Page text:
Bitcoin as legal tender has seen both sides. One supported the cause, the other condemned it.
Bitcoin’s legality depends on each nation’s legislation. El Salvador legalized Bitcoin. But regulators blocked it. A country’s currency legislation recognizes an asset to pay off debt. Bitcoin is not legal money, although several nations accept it as a currency.
Bitcoin is taxed as property and not legal currency in the US. It can buy things, however. Governments pass legal tender laws to standardize currency and manage the money supply.
Bitcoin is a decentralized digital money. Bitcoin defies legal tender. Countries are legalizing Bitcoin and other cryptocurrencies as their usage grows. El Salvador accepted Bitcoin as legal money early on. The Central African Republic legalized Bitcoin first in Africa.
Last year, the IMF highlighted concerns about Bitcoin as legal money.
On Feb. 23, IMF issued a study listing many reasons why cryptos like Bitcoin should not be legal money. The “Elements of Successful Policies for Crypto Assets” research established nine policy principles to address macro-financial, legal and regulatory, and international coordination challenges.
“By adopting the methodology, policymakers may better limit the risks presented by crypto assets while simultaneously embracing the potential advantages of the technical innovation connected with it,” Imf noted.
Bitcoin’s path to legal tender has certain obstacles. Secondly, Bitcoin’s price volatility makes it unreliable as a currency. Users and merchants are unsure since its value fluctuates rapidly.
Second, Bitcoin’s absence of a central body that supervises its issuance and circulation makes it susceptible to money laundering, terrorist funding, and other criminal activities. This might threaten financial system integrity and global financial stability.According to Messari, fiat currency is utilized 800 times more for money laundering than Bitcoin.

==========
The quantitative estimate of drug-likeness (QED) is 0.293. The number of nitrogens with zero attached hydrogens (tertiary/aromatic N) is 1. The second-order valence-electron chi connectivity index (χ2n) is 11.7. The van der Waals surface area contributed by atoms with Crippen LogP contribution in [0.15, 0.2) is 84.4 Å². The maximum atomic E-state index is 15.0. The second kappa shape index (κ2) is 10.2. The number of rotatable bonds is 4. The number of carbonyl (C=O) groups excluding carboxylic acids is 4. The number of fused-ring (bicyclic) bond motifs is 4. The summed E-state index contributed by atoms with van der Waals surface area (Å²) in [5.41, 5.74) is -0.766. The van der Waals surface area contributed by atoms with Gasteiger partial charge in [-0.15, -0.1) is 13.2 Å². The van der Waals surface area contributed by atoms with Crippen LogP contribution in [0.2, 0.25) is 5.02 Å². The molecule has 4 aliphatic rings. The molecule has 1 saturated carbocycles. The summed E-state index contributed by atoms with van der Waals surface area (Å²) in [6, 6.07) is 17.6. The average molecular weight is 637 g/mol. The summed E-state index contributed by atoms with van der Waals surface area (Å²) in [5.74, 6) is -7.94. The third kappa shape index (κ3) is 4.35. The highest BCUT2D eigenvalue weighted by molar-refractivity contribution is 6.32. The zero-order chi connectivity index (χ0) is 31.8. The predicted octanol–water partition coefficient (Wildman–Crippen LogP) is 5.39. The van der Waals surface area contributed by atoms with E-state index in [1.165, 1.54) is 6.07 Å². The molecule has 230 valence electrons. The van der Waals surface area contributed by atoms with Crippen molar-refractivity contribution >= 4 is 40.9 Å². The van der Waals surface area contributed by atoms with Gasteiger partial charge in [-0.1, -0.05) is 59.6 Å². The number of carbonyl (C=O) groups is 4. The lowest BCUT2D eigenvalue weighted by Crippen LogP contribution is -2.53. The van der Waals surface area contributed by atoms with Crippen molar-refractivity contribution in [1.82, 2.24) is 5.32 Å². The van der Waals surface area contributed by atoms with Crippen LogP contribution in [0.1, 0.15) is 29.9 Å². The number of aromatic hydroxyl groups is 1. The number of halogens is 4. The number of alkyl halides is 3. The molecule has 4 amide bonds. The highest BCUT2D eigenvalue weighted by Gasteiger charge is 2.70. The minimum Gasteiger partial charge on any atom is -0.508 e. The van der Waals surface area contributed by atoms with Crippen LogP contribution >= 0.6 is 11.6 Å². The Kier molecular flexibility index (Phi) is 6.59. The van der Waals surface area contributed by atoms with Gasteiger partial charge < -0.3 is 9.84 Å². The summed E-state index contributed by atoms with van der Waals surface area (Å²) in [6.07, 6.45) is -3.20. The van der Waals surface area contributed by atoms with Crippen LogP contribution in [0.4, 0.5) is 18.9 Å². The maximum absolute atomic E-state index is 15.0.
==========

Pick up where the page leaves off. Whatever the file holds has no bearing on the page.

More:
Lastly, Bitcoin’s restricted legal tender status may limit its usage as a medium of trade. The crypto community supports IMF crypto narratives. One user tweeted: Another user described nations embracing Bitcoin despite censures.
Twitter user and Bitcoiner Carl B Menger was happy that nations may “do their best for their population” without the IMF.
CoinsPaid CMO Dmitry Ivanov told BeInCrypto that the situation was neutral.
Ivanov claimed the IMF recently advised policymakers to limit digital currencies to protect monetary sovereignty in an email. As a developing trend, the monetary fund recommended nations not to award crypto legal tender status. This attitude contradicts financial freedom and decentralization, which digital currencies like Bitcoin seek to institutionalize.
The IMF wants to consolidate bitcoin like the US Dollar. This will provide a framework for taxes, legal hazards, oversight, and crypto market players. Although this may raise the entrance hurdle, it cleans the market of fraudsters and protects investors.
He decided that Bitcoin has matured enough to reach mainstream, notwithstanding its volatility.
The IMF agrees: no. The industry requires improvement or regulation to eliminate bad actors. Bloomberg interviewed IMF Managing Director Kristalina Georgieva, who favoured crypto regulation.
Georgieva then clarified that the IMF may be interested in digital assets but would follow the laws. “If the regulation is delayed and crypto assets become a larger danger for consumers and potential for financial stability, the possibility of banning it (cryptocurrencies) should not be removed off the table,” Georgieva said.
Regulators are regulating the decentralized space. The Financial Stability Board (FSB), International Monetary Fund (IMF), and Bank for International Settlements (BIS) will publish papers and recommendations on global crypto regulatory standards.